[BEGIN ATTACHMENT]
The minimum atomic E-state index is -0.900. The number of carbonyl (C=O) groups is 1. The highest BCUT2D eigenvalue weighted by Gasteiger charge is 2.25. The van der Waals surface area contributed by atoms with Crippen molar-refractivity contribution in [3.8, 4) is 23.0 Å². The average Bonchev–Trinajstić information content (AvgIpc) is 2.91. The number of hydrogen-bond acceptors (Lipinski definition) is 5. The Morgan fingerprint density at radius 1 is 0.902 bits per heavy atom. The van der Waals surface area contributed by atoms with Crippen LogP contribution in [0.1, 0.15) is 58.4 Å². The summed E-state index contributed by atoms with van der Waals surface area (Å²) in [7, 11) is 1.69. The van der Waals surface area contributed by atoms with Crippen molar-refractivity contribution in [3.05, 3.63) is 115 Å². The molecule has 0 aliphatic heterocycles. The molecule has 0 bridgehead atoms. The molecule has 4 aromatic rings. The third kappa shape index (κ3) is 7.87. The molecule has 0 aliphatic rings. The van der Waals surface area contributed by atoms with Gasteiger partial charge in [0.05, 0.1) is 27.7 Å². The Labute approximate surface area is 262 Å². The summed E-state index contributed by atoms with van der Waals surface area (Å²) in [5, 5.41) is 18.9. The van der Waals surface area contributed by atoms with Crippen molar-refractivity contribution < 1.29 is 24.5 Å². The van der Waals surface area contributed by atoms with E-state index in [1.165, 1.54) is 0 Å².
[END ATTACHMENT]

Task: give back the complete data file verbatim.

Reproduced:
The minimum atomic E-state index is -0.900. The number of carbonyl (C=O) groups is 1. The highest BCUT2D eigenvalue weighted by Gasteiger charge is 2.25. The van der Waals surface area contributed by atoms with Crippen molar-refractivity contribution in [3.8, 4) is 23.0 Å². The average Bonchev–Trinajstić information content (AvgIpc) is 2.91. The number of hydrogen-bond acceptors (Lipinski definition) is 5. The Morgan fingerprint density at radius 1 is 0.902 bits per heavy atom. The van der Waals surface area contributed by atoms with Crippen LogP contribution in [0.1, 0.15) is 58.4 Å². The summed E-state index contributed by atoms with van der Waals surface area (Å²) in [7, 11) is 1.69. The van der Waals surface area contributed by atoms with Crippen molar-refractivity contribution in [3.05, 3.63) is 115 Å². The molecule has 0 aliphatic heterocycles. The molecule has 0 bridgehead atoms. The molecule has 4 aromatic rings. The third kappa shape index (κ3) is 7.87. The molecule has 0 aliphatic rings. The van der Waals surface area contributed by atoms with Gasteiger partial charge in [0.05, 0.1) is 27.7 Å². The Labute approximate surface area is 262 Å². The summed E-state index contributed by atoms with van der Waals surface area (Å²) in [5, 5.41) is 18.9. The van der Waals surface area contributed by atoms with Crippen molar-refractivity contribution < 1.29 is 24.5 Å². The van der Waals surface area contributed by atoms with E-state index in [1.165, 1.54) is 0 Å².